Transportation is already returning to “normal” – auto transportation, that is. Most of those emerging from quarantine see their cars (accurately) as a mobile extension of the at-home bubble. But the critical role of mass transit in the lives of low-wage workers has to be reformatted. The current demographic of service work – low-wage and often with long commutes from congested low-income neighborhoods to commercial centers of employment – makes service workers disproportionately vulnerable to disease at work, at home and between, as the path of COVID-19 through communities of color is cruelly demonstrating with every daily statistical uptick.

Mass transit systems around the nation are mirroring the 90 percent ridership and revenue drop of the WMATA train and bus system in the DMV and some may not survive. To the extent there is a return to work, class relations will re-emerge. One manager of millions of square feet of commercial-office real estate recently told the BBC that the return to the office was largely a matter of “how you get to work from home.” As she explained, people who drove to work would (unsurprisingly) feel safer, and be more likely to return to an office environment, than those who had to take mass transit. The practices that will constrain workers in the commodified service sector will keep them off mass transit and traveling in old and perhaps poorly maintained private cars over long distances to chancy, gig-type intermittent work (still, of course, low-paid). Because they are low-wage in an era of exploitatively-priced housing, they must live so close together that their housemates, too, endanger them. Socialists, who have embraced housing issues as a pandemic crash program, have to address these long-term issues as well.

The conundrum of refashioning mass transit for safety from the virus is one of the peskiest problems facing planners of the new normal. Social distancing on a subway car will equal ruinous revenue loss at best, collapse at worst. As Forbes notes, “The pandemic raise[s] old questions and some honest, needed reflection about the purpose and role of public transit as an essential public service–not a money-making enterprise.” But of course this will be a hard sell to already-strapped municipalities that may be asked to underwrite the bulk of the transit system’s cost in order to allow confidence-building social distancing and its enforcement on buses and trains.

Exchange relations will be altered, perhaps irreversibly, and not only in the areas of the workplace and the commute. Consumer behavior was already veering toward online commerce before the pandemic, and being newly shy of the crowded interiors of bricks-and-mortar stores in recent months, consumers are staying online. New costs of doing business replace the old – one consultant told The Economist that online advertising was “the new rent.” Though able to shuck the cost of a bricks-and-mortar storefront, retailers would find it necessary to maintain a bigger digital presence.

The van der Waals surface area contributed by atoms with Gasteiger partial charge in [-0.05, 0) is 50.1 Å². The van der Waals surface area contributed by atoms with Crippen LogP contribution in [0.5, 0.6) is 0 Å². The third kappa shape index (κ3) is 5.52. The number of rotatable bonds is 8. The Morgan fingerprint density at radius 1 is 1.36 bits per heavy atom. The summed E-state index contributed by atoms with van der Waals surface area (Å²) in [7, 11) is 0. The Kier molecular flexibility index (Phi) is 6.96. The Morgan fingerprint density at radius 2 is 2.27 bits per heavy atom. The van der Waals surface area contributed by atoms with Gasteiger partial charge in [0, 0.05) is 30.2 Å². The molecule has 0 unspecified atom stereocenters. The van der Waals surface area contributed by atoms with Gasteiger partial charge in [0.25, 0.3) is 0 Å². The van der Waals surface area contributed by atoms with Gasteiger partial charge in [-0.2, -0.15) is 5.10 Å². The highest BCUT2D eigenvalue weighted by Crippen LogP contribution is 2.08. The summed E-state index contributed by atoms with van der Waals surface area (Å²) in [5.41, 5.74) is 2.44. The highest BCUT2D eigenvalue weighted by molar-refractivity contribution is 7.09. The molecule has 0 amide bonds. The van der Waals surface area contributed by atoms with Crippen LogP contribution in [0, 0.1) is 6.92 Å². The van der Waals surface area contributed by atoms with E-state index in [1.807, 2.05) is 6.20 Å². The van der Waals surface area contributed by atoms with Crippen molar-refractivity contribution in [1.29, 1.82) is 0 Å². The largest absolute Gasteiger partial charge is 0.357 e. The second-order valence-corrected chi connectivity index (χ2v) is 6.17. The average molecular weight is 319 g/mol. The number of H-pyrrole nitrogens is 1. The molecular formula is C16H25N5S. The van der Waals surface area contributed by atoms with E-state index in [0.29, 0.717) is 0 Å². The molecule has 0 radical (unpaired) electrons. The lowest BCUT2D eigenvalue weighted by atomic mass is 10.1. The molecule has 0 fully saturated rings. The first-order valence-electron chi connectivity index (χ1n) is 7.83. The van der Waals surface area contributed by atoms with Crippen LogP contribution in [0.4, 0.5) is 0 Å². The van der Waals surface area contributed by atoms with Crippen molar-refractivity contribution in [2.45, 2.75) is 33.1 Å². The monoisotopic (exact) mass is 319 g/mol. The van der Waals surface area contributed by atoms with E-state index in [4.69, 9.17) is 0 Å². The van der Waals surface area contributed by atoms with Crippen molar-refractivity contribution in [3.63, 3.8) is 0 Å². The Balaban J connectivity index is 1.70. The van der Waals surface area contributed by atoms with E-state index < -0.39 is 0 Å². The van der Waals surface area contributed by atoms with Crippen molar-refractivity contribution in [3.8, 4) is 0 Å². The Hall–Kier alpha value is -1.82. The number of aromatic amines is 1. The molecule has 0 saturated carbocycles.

How will socialists and our allies manage strategy as these significant changes play out? We see the habits and preferences developed by commodified service sectors – some of which we share as individuals and comrades – persisting even as the service sectors themselves struggle and decline. Facing a new world without cafes and bars is not an appetizing idea for most of us. Food shopping has developed new, safer routines but is still an edgy experience. The appeal of the out-of-doors as safe haven wobbles considerably with the seasons. Schools have become in effect a commodified necessity to free parents to work if they choose.

All of these aspects of our lives are familiar and cozy but few can survive on a for-profit basis. And that may be the message we want to advance as socialists. We have already embraced a version of defunding policing that emphasizes harm reduction – diversion of the price tag of militarized warrior police to rapid-response public entities for mental health, domestic distress and persistent poverty effects. Harm reduction in this wider post-pandemic context means decommodification of the (up to now) privately provided service sector features that can continue to provide safe human interaction and, yes, comfort. Our goal is to decommodify the useful, let the commodified useless tip into the dustbin, and accelerate the parallel creation of Universal Basic Income, and the equally important Univeral Basic Services, as a human right.

We socialists have always been in the business of shifting human activities from the sphere of commodified private profit to democratic, public ownership and control. Many aspects of the Before Time may vanish if they do not make that transition. Our task should be to identify the ones that matter and make the case for the shift to a socialist, communal engagement with the specific exchange relations that merit retention in the near and not so near future.